[Content Note: Misogyny; objectification; rape culture.]
In the past few days, I've read a bunch of pieces by self-described nerdy or geeky guys, who identify with aspects of Elliot Rodger's resentful, entitled misogyny and/or identify with his expressed frustration at not being able to "get laid." None of the pieces I've read have justified Rodger's violent rage; all of them have, in fact, explicitly condemned it.
(That is not to suggest there are not plenty of pieces that do justify or even laud Rodger's violent rage. I just don't read them.)
And one of the things I'm seeing over and over in these pieces, despite their ostensibly being about how acknowledging women's humanity and agency is important, is a distinct failure to acknowledge women as anything but the sex class. That is, there is very little discussion about how straight men should and do have other reasons for interacting with women than trying to have sex with them.
I'm sure many of the men writing these pieces would argue that should be taken as read: Of course I believe that. As though it's self-evident. But it is not self-evident to the many men who treat women precisely like this every day, and to the many women who are treated every day like we have no value beyond our willingness to fuck men. Or their desire to fuck us.
To truly and meaningfully challenge the dynamic of entitled misogyny, the men who write these pieces need to make explicit that women do not exist to be sex toys for men.
In all of these pieces, where men talk about their days longing after women from afar, they are talking about objectifying women. And then they come to the denouement, where they finally figure out how to talk to women, huzzah, but individual men figuring out how to talk to women is not a solution to the systemic oppression and attendant objectification which produces men like Elliot Rodger.
They never get to the part where the cultural solution, beyond their individual success, is humanizing and visibilizing women in a nonsexual context. They never get to the part where the opportunity and obligation to interact with women in a way that isn't sexual is something that every man needs in order to undermine the narrative of women as a sex class.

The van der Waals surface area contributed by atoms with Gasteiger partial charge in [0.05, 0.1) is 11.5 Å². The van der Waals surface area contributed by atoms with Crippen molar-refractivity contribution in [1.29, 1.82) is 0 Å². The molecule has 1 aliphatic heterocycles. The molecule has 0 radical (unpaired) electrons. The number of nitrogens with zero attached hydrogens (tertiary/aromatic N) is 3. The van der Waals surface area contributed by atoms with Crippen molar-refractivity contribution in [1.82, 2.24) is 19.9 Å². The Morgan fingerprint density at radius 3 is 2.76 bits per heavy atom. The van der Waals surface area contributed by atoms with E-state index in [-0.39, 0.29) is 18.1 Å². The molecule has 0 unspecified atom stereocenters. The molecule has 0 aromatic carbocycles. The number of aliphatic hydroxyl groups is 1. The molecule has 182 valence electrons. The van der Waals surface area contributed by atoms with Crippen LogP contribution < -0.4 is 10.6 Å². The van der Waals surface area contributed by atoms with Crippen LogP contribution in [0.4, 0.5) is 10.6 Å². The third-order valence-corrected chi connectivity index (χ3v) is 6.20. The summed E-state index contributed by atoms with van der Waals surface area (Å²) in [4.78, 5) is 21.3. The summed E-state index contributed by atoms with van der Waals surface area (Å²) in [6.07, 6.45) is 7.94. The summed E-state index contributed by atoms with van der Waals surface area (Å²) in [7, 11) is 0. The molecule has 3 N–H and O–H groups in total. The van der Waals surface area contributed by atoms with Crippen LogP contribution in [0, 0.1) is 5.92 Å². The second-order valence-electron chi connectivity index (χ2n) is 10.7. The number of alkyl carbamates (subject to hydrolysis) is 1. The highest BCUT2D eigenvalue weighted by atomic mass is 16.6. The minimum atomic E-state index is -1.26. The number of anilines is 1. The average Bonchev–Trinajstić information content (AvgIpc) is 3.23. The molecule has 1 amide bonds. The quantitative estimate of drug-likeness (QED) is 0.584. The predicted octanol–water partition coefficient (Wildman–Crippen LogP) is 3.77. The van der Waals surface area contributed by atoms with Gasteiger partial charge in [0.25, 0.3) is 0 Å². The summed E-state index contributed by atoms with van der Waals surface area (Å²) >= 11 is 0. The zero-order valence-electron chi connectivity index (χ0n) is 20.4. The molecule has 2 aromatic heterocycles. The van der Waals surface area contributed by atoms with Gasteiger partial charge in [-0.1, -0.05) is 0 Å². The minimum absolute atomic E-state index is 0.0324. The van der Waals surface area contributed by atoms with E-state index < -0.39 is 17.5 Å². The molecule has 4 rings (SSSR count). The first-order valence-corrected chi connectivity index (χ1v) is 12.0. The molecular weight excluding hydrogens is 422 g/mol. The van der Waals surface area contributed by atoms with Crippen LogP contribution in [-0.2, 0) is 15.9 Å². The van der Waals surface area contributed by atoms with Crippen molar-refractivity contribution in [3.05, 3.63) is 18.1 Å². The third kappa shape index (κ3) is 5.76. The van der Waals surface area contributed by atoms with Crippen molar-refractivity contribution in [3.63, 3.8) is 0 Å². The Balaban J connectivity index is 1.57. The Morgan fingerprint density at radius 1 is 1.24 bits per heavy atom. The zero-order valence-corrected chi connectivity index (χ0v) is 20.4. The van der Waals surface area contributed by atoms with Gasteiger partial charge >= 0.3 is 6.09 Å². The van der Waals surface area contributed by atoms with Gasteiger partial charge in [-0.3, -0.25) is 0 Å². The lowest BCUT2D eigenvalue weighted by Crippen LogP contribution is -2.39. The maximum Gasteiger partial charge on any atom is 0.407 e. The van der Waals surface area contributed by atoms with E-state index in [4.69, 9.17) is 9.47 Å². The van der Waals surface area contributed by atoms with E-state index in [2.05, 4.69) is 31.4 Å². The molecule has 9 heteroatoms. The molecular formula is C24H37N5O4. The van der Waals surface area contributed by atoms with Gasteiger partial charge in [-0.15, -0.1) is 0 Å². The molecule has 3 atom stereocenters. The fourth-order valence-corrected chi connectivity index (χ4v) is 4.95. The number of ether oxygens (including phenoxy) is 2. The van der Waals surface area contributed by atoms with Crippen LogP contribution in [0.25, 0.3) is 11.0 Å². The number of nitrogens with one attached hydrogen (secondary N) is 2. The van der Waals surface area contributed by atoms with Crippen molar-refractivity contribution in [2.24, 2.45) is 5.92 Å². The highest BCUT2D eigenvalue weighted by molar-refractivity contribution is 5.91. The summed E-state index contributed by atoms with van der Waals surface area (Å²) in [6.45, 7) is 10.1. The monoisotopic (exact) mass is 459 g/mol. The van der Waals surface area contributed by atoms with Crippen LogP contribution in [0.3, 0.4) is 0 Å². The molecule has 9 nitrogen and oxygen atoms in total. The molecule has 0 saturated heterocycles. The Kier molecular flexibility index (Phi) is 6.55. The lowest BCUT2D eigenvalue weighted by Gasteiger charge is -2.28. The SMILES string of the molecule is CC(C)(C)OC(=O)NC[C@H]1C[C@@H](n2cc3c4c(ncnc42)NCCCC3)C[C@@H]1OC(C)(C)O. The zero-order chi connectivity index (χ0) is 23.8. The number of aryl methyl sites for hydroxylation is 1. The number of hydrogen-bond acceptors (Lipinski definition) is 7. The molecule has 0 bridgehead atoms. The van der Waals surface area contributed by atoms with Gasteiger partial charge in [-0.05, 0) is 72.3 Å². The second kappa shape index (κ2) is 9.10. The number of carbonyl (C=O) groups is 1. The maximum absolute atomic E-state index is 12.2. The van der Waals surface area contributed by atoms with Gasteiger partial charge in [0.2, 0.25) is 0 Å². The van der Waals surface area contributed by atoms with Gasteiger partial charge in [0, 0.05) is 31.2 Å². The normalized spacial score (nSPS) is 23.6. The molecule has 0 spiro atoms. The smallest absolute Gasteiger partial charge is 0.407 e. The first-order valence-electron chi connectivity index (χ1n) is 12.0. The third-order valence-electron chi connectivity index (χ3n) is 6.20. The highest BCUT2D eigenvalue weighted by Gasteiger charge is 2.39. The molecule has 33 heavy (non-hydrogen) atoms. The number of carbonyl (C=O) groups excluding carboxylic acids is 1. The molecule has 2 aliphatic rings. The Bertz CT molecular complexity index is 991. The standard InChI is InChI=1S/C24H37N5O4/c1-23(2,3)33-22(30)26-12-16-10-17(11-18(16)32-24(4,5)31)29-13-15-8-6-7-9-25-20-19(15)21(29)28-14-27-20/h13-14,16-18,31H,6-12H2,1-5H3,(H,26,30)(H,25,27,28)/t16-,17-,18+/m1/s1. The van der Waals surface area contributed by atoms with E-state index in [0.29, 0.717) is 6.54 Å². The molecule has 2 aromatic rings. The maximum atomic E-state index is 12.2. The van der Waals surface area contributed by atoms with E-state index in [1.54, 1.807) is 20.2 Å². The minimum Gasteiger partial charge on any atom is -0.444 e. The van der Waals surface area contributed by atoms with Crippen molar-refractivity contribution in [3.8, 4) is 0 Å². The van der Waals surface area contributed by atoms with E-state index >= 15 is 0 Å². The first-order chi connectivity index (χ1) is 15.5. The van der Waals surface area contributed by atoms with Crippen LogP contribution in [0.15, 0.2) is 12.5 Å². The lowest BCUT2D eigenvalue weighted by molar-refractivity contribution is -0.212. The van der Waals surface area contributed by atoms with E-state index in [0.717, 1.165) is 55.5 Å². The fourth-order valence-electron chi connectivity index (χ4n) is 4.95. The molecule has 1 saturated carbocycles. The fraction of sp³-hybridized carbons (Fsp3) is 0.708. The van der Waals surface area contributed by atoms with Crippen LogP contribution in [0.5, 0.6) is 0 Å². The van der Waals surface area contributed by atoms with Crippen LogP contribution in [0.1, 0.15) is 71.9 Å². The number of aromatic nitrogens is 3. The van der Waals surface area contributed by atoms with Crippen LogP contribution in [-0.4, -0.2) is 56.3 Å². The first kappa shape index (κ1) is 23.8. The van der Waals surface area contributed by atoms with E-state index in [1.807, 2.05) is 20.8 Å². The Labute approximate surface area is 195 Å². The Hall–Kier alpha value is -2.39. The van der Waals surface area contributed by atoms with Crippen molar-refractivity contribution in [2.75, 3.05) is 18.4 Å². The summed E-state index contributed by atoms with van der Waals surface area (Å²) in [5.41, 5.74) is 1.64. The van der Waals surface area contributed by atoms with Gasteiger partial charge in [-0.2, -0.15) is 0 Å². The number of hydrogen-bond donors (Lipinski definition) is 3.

They never address that that is both an opportunity and obligation that many men do not have, because our entire culture is set up so that most men don't have to interact in spaces that center female humanity if they don't want to.
Many of the men writing these pieces speak of being "lucky" that they didn't take a similar path to Elliot Rodger, or imagine some sliding-doors alternate reality in which maybe they could have gone down a similar road.
But it isn't luck, and it often isn't personal fortitude, that stops people primed with resentful, entitled privilege from enacting violence against the marginalized people they scapegoat for their frustrations.
It is usually the opportunity and obligation to interact with those people in a way that makes it impossible to maintain the illusion those people are responsible for your unhappiness.
Meaningful, humanizing interaction.
Passages in many of these pieces that essentially boil down to "once I realized I wasn't entitled to women, I got one, and that saved me" merely entrench the notion that women are prizes for straight men to be won, if only they figure out the magic combination to get in a lady's pants.
That's not a message which in any way supports women's humanity and agency. It still treats us like a sex class. Like prizes. Like property.
If you want to help bust the fuck out of the toxic culture that produces men like Elliot Rodger, you have to stop writing pieces that effectively explain how there's a "nice way" to be like Elliot Rodger.
Don't write a piece about how you learned how to get laid. Write a piece about how you learned that women are human beings.
If you have.
[My thanks to Shakesville Contributors Aphra_Behn, SKM, and Hallelujah_Hippo for the conversation we had which led to this piece.]